- I am very well. — Jeg har det rigtig godt.
- I am so-so. — Jeg er så så.
- I am a little tired. — Jeg er så traet.
- I am sick. — Jeg er syg.
Whenever you’re in a conversation and interacting with others, manners are important. Courtesy words are a great way to demonstrate your manners and show respect to others.
- If you’ll be so kind, as too… — Hvis du vil vaere så venlig at…
- Thank you — Tak
- Thank you very much — Tusind tak
- You’re welcome — Der var så lidt
- I am sorry — Undskyld
- Excuse me — Undskyld mig
- Mister — Mister
- Misses — Savner
- Miss — Savner
Please in Danish
Most languages have a word for “please”, which is polite to use when interacting with others. However, in Danish, there is no word for please and it is not very common for people to add a courtesy word at the end of their sentence.
For travelers, this may make them feel uncomfortable. For this reason, the best way to say please in Danish is by starting off with the phrase, “If you’ll be so kind as to… “ before making a request or asking a question.
Many times, people are also inquisitive about others and objects. Travelers may find some of these questions and phrases useful when exploring a new country. These phrases can also help you find out information about a person, place, or thing.
- How old are you? — Hvor gammel er du?
- Where are you from? — Hvor er du fra?
- I am from… — Jeg er fra…
- What time is it? — Hvad er klokken?
- How much does this cost? — Hvad koster det?
- What is this? — Hvad er dette?
- Do you understand? — Forstår du?
- Do you speak English? — Taler su engelsk?
- Where is the bathroom? — Hvor er toilettet?
- I need help. — Jeg har brug for hjaelp.
- Enjoy your meal — Velbekomme
- Cheers — Skål
- Well done — Godt gjort
- Don’t worry — Det skal du ikke bekymre dig om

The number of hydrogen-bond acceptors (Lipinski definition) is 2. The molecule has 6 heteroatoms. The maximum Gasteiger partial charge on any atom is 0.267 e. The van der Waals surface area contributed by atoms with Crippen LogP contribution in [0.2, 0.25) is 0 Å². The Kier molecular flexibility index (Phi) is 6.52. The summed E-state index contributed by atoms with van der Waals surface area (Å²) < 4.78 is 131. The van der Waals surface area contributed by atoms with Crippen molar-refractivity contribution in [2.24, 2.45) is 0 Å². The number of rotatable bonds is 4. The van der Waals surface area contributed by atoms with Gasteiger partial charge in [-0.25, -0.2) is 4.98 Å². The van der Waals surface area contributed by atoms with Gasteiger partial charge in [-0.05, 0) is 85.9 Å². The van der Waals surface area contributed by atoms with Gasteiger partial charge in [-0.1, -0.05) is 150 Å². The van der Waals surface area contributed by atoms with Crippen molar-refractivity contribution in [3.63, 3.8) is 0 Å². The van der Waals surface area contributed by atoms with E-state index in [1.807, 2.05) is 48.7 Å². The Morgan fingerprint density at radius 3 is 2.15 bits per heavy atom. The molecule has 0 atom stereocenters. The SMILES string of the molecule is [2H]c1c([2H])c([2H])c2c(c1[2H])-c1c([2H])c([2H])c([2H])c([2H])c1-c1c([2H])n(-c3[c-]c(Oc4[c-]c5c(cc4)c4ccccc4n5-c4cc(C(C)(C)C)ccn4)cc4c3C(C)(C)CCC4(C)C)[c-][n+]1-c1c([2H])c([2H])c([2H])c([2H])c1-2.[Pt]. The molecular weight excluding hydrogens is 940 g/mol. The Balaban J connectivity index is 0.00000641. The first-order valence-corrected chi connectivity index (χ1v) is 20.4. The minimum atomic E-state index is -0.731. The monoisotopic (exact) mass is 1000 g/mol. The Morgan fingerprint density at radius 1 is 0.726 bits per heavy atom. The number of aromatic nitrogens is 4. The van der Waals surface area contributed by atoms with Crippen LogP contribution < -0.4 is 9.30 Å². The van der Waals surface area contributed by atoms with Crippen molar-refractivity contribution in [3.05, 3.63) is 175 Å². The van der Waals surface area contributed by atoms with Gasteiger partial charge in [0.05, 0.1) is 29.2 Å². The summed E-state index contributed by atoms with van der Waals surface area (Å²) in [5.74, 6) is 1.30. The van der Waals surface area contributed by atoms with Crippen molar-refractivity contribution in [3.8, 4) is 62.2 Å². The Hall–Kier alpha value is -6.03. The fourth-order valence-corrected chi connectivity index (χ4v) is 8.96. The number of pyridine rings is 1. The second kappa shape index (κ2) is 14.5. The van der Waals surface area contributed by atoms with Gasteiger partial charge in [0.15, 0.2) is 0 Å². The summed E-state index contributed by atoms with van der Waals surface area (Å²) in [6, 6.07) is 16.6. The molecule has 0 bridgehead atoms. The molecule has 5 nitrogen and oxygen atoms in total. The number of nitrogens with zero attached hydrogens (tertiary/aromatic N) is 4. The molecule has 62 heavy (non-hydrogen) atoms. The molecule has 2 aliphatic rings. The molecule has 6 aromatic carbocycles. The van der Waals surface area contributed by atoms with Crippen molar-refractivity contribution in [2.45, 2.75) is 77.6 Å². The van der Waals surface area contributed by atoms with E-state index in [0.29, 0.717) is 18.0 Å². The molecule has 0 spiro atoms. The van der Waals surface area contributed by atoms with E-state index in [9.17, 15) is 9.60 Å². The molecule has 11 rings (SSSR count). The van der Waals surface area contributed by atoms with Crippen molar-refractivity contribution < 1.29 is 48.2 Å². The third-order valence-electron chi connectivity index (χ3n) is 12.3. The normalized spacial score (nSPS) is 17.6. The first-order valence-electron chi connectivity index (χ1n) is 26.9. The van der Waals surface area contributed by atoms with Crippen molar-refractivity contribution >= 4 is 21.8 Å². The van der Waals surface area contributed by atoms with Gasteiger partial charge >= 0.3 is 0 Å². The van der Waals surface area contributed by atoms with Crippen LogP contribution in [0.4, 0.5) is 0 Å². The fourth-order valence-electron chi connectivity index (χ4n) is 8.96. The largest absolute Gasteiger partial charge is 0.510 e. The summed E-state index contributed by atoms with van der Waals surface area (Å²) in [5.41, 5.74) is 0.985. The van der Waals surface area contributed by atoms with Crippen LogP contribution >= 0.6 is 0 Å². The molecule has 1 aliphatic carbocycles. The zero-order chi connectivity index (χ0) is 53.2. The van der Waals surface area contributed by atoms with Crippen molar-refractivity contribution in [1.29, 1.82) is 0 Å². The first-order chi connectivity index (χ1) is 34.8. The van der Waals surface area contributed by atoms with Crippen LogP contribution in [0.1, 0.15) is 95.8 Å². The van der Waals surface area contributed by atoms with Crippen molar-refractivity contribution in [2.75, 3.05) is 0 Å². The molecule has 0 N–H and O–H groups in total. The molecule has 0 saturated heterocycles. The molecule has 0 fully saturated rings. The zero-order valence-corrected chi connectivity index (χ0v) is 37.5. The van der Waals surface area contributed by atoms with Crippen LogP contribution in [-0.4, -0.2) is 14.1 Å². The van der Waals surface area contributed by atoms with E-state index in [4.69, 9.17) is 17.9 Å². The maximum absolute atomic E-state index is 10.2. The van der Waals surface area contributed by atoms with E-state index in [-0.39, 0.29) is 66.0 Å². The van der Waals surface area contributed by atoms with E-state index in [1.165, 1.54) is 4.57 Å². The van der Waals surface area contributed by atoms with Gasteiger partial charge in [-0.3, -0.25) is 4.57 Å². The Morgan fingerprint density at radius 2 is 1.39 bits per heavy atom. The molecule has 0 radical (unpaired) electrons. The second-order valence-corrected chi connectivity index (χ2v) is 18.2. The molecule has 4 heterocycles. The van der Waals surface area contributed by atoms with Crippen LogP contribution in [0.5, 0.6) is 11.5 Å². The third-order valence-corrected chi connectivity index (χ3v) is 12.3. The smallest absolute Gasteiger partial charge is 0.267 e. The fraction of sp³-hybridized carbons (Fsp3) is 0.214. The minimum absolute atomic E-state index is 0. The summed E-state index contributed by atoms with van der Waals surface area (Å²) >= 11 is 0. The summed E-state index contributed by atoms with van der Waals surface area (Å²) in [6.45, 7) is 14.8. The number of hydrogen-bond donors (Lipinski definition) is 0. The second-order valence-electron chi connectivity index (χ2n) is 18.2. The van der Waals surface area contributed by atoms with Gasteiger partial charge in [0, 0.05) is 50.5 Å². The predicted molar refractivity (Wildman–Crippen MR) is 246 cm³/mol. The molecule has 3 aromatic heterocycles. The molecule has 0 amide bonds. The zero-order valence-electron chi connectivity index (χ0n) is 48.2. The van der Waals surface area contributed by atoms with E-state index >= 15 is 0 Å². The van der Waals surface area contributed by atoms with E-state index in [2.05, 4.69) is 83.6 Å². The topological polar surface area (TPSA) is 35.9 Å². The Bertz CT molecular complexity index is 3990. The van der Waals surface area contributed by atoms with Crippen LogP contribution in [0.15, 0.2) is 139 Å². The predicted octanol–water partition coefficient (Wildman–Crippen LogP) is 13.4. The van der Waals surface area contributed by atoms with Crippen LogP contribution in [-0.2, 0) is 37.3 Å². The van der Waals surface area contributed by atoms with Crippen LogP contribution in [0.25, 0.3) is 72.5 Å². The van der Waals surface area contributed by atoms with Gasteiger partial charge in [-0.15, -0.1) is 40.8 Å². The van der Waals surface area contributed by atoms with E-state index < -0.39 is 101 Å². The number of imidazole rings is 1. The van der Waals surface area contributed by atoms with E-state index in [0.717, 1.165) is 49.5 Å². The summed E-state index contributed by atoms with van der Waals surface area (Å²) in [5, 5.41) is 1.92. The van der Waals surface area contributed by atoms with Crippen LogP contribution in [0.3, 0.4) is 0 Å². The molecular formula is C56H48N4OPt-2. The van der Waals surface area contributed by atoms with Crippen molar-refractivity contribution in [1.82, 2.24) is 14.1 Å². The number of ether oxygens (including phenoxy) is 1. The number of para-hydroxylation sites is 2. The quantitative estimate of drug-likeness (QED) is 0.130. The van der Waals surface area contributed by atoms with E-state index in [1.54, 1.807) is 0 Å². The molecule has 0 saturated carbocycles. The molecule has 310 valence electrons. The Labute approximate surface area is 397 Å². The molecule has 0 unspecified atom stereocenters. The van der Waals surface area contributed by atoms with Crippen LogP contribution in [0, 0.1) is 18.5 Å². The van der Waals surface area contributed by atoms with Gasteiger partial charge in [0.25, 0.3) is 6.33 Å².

Common and Useful Words
Travelers will also find that knowing some of the most common and useful words in Danish can make it easier to respond to questions or give directions. Here are some words that are useful for wandering travelers.
- Yes — Ja
- No — Nej
- Of course — Selvfølgelig
- Always — Altid
- Sometimes — Sommetider
- Maybe — Måske
- Never — Aldrig
- Left — Venstre
- Right — Højre
- Stop — Stoppe
- Hotel — Hotel
- Taxi — Taxa
- Food — Mad
- Water — Vand
- Check or bill — Regningen
Basic colors are another great way to communicate with locals because they can help you describe objects and places. Locals may also provide tourists with directions that are based on the color of a building or landmark.
- Red — Rød
- Orange — Orange
- Yellow — Gul
- Green — Grøn
- Blue — Blå
- Purple — Lilla
- Pink — Lyserød
- Black — Sort
- White — Hvid
- Grey — Grå
- Brown — Brun
Days of the Week
Travelers’ schedules can get hectic, but keeping your head on straight is important when you need to stick to an itinerary. Learning the days of the week IN Danish can help you make your reservation and travel plans without any confusion or mixed-up dates.
- Day — Dag
- Week — Uge
- Monday — Mandag
- Tuesday — Tirsdag
- Wednesday — Onsdag
- Thursday — Torsdag
- Friday — Fredag
- Saturday — Lørdag
- Sunday — Søndag
While we have covered multiple words and phrases in the Danish language, here are a few more words and phrases that you might encounter on your travels.
- Okay — Okay
- Come here — Kom her
- My love — Min elskede
- I love you — Jeg elsker dig
- What are you doing? — Hvad laver du?
- Very good — Meget godt
Practice Makes Perfect
Language barriers may make travelers hesitant to visit a foreign country, but they shouldn’t scare you from living your dream. With a little practice and effort before a trip, you can learn the basic phrases and words that are essential in the Danish language so you can travel in confidence.
Practice makes perfect and while you’ll make mistakes, you shouldn’t be afraid to test out your skills and speak with the locals. With our guide, you can jet off on an adventure well-prepared and start your journey to master the Danish language and enjoy your time in the Nordic nations.